Unlike some individual models, the CDC’s ensemble forecast only offers projections a few weeks into the future.

The previous ensemble forecast, published Feb. 24, projected up to 548,000 coronavirus deaths by March 20.

At least 516,616 people have died from Covid-19 in the United States, according to data compiled by Johns Hopkins University.

10:14 a.m. ET, March 3, 2021

Texas doctor says the nearly 350 straight days he's worked "go down the drain" after mask announcement

From CNN's Adrienne Vogt

Chief of Staff Doctor Joseph Varon looks across the Covid-19 ward at United Memorial Medical Center in Houston, Texas on December 4, 2020. 
Chief of Staff Doctor Joseph Varon looks across the Covid-19 ward at United Memorial Medical Center in Houston, Texas on December 4, 2020.  Mark Felix/AFP/Getty Images

Today marks the 349th straight day of work for Dr. Joseph Varon, chief medical officer at United Memorial Medical Center in Houston, Texas. 

But Varon “saw all those 348 days yesterday go down the drain” after Texas Gov. Greg Abbott announced the lifting of mask mandates and opening businesses 100% capacity.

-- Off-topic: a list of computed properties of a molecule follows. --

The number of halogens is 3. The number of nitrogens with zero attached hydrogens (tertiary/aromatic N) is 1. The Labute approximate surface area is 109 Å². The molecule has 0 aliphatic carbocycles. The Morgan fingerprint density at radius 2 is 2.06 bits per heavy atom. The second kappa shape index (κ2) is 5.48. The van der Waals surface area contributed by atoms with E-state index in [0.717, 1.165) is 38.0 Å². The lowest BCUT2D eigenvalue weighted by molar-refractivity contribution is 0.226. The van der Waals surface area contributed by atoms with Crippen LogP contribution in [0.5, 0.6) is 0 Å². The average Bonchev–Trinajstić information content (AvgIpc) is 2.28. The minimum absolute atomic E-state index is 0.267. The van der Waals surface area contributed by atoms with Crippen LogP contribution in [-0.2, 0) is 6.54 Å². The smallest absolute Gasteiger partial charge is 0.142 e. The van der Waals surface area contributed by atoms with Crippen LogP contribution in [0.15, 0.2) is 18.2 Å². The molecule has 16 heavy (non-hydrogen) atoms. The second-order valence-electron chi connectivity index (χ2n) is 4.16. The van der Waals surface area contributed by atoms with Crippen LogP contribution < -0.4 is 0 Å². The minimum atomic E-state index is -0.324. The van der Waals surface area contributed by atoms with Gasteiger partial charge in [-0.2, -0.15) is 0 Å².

Varon said he is very concerned and has met with staff at his hospital to go through different strategies and getting more personal protective equipment.  

“If we open the state on the 10th, I'm telling you, before the end of March, we're going to have problems. And we had a precedent for that. Remember last year when we opened the state at the end of April. My worst months were June and July last year. So unfortunately, this is starting to look like deja vu,” Varon said on CNN’s “New Day.” 

Varon said Abbott’s decision makes no sense and that many Texans may stop wearing their masks. 

As of Monday, 6.57% of Texans have been fully vaccinated, according to Johns Hopkins University.

“Despite being a huge state, we have less than 7% of vaccination. I don't know why he didn't wait until we have more percentage of the population vaccinated before he came with this move,” Varon said. 

Clay Jenkins, Dallas County judge, calls this “a political move on the part of the governor to take the attention off the power grid collapse” after devastating winter storms.  

“I wish he was more imaginative and had a better way to change the conversation than doing something dumb like this,” Jenkins said.

Jenkins added that stores can still refuse service to people who don't wear a mask, and “I think most stores will.”